|Unfollowing Blog Rolls and Sitewide Links|
| 6:50 pm on Aug 14, 2013 (gmt 0)|
There is quite a few blogs that placed a blog roll link pointing to my site.
I am worried that these links may harm my rankings, but I don't want to ask the bloggers to remove them, because these links bring me traffic.
I wonder if I could just ask the bloggers to nofollow the links, would it be safe SEO-wise?
| 7:14 pm on Aug 14, 2013 (gmt 0)|
I wouldn't be worried about blogroll links at all, as long as they're natural.
| 7:30 pm on Aug 14, 2013 (gmt 0)|
|...as long as they're natural. |
That's the tricky one. ;)
Avoid keywords in the blogrolls. Those have been on the radar for quite a few years. Natural recommendations, such as blogrolls are supposed to be, shouldn't suggest manipulation.
I'd also have myself nofollowed from a blogroll if other sites on the blogroll are getting keyword links (which might cast some suspicion on the source).
Similarly, dofollows from blogrolls that identify some sites as "sponsors" should be avoided.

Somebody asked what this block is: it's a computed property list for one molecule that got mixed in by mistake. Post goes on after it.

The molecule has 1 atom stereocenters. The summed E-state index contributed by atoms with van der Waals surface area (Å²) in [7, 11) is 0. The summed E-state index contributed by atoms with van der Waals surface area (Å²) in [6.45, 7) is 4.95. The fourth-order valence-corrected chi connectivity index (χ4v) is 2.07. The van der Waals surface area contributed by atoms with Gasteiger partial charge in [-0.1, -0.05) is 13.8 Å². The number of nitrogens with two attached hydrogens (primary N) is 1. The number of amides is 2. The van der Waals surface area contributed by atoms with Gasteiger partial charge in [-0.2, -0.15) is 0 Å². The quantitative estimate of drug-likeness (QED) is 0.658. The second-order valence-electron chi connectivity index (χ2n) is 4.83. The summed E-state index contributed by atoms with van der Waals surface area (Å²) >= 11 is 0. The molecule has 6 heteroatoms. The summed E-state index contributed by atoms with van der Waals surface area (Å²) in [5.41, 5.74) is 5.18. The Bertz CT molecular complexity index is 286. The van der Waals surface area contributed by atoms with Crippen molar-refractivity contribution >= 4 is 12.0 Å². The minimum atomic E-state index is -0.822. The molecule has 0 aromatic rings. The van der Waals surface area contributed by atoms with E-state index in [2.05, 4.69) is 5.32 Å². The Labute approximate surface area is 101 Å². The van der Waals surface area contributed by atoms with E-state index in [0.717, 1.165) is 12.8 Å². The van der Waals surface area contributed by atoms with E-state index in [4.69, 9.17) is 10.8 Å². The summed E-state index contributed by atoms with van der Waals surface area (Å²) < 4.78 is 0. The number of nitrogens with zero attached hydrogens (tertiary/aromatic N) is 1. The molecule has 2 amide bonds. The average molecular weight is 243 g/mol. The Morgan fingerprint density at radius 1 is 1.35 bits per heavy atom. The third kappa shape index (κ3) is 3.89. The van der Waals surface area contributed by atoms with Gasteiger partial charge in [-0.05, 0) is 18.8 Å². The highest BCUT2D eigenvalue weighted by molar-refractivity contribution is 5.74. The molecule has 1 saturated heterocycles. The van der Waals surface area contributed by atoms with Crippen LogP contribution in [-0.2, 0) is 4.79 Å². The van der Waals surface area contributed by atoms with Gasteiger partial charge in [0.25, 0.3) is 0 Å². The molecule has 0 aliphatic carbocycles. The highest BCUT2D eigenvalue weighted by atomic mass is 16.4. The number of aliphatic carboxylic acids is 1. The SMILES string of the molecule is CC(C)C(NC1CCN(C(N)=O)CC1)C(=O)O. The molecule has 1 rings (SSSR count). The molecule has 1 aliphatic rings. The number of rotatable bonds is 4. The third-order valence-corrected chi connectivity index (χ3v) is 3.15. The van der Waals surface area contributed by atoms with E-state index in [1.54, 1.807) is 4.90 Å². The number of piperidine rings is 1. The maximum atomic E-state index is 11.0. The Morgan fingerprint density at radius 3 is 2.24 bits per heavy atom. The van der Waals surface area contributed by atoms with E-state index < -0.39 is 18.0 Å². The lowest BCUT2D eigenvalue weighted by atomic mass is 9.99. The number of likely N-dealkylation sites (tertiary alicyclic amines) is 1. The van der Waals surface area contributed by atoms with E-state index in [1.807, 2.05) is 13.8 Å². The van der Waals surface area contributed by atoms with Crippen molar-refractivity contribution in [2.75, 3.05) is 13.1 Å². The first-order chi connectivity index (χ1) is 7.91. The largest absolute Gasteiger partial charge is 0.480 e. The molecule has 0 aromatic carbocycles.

| 7:36 pm on Aug 14, 2013 (gmt 0)|
If the site is good, doesn't do any paid links, doesn't link out to questionable sites, doesn't have a bunch of bad backlinks, then probably you don't have to worry about it.
If you were really worried about it, you could ask them to nofollow the link or you could also disavow it.
It seems that there are a LOT of SEO people out there who say that ALL blogroll / sitewide links are dangerous.
I am not sure where they got this idea from. Maybe there is a google document that states this? If so, I haven't seen it.
Nor have I seen Matt Cutts or John Mueller specifically state that a blogroll / sitwide link is ipso facto a bad link.
The bottom line: If it is a good site, why not keep it?
I will give you a little food for thought:
I was using one of those "find your bad backlink" tools and they said that one particular link that was from a professor's page at a well-known university in the USA was a "bad" backlink. The professor had linked out to a handful of pages as a reference to the material he covers in one of his courses at the university.
I guess that it was flagged because the professor had titled the page it appeared on as "links page" and had about a dozen links on there with scant text.
I seriously doubt that google would in interpret this as a "bad" link in any way, shape or form.
But if you follow a lot of the advice out there, that is the kind of link that you would be instructed to remove.
Bottom line: what we conceptualize is controlled by our perceptions.
Because we CAN'T see all the things that google sees, we believe the things we CAN see must be affecting our sites.
I wonder if we are basically using leeches to perform blood letting on our sites, since we have about as much comprehension of the data google has as medieval doctors have of bacteria and viruses.